Today’s card collectors are familiar with the bonus cards, posters, coins and other products that are inserted in blaster, hobby and retail boxes. Autographed cards, relics and “buy backs” are common examples.
In 2010, Topps inserted Manufactured Commemorative Patches in “blaster” boxes. The cards feature all-time greats accompanied by patches for All-Star games or World Series in which the player was a participant. A few cards feature contemporary players with patches matching those wore on players’ uniforms.
The cards consist of a small player photo placed to the side with an embroidered patch in the center, filling most of the space. The cards are extra thick to accommodate the patch. There are 100 different cards, with the first 50 distributed in “blaster” boxes for series one of the base set. The second series base set contains the last 50. An additional 50 cards were issued in the Update “blaster” boxes.
There is an ersatz nature to some of the patches, which might raise the hackles of some curmudgeonly purists. Since official logos were not issued for World Series and All-Star games until at least the 1970s, Topps had to create the patch-but not necessarily from “whole cloth.” Fortunately, they used the press pins issued at the time as the models. Thus, most of the logos are accurate to the event.
Dizzy Dean’s card is beautiful example of the use of the press pin design. As you can see, the patch is derived from Cardinals press pin issued at Sportsman’s Park at the 1934 World Series but with the word “press” removed. The card back shows a printed version of the patch logo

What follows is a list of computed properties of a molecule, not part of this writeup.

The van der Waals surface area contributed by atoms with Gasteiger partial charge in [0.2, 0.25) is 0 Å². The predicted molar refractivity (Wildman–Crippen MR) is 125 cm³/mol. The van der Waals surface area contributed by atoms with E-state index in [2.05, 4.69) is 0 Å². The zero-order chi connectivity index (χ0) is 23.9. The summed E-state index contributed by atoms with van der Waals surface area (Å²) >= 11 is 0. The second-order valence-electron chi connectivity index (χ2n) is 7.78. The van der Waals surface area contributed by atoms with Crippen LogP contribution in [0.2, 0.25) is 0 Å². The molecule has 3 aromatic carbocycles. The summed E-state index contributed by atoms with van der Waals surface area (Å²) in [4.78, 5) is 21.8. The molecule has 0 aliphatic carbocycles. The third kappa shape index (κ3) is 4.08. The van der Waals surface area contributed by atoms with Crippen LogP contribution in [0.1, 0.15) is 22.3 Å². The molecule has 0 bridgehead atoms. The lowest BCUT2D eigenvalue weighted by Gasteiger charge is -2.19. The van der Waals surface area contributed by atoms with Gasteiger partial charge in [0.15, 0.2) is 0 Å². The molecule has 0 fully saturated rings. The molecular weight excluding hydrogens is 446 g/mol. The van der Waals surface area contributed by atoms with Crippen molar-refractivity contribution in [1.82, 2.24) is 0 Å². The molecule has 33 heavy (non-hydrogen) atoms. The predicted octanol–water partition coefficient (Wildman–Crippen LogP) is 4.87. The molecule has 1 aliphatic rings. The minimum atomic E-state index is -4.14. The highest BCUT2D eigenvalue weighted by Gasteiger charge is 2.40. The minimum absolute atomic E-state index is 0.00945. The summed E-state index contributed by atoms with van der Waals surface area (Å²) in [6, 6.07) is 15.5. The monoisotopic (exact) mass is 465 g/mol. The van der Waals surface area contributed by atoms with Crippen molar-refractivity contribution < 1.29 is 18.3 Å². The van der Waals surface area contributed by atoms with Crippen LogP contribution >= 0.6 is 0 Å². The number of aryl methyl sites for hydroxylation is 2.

The 1948 World Series logo is unique in that “Chief Wahoo” is facing forward, as seen on this Larry Doby card. Once again, the emblem closely matches the press pin.
One of my favorites is the Juan Marichal card featuring the 1968 All-Star patch. Held in the Astrodome, the game was broadcast for the first time in prime time. This is the first All-Star game I remember watching on TV.
The Bob Gibson card is confusing at first since it features the Twins logo on the patch. However, this is a faithful reproduction of the 1965 All-Star game press pin.
I am drawn to the design of the 1972 All-Star patch on Carlton Fisk’s card. The Braves’ simple feather logo-which was worn as a sleeve design on their uniforms-is especially eye catching.
There are a few patches that were created without historical artifacts as inspiration. The Jimmie Foxx card has an inaugural All-Star game patch of modern origin. Nonetheless, the designer uses Art Deco elements to match those of the 1933 World’s Fair, to create a decent period piece.
An example of a contemporary players’ cards in the set are Mariano Rivera and Justin Morneau. The patches commemorate the opening and closing of ball parks. These are replicas of sleeve patches.
In 2011, Topps continue with the patch theme, but this time went with vintage team logos. Most of the cards have modern players paired with past team logos. A few old timers are thrown in as well. I have a few of these, including-of course-Ichiro with a Pilots logo. I like these as well but not as much as 2010.
Of course, Topps can’t leave well enough alone, and produced inserts in 2010 with cap logo patches and vintage players. Subsequent sets have also featured patch themed inserts and bonus cards.
In closing, I will break the hearts of Red Sox fans by showing the 1967 World Series patch with Orlando Cepeda and mend the organ with a 1915 Tris Speaker. Suddenly, I’m hearing a James Taylor song.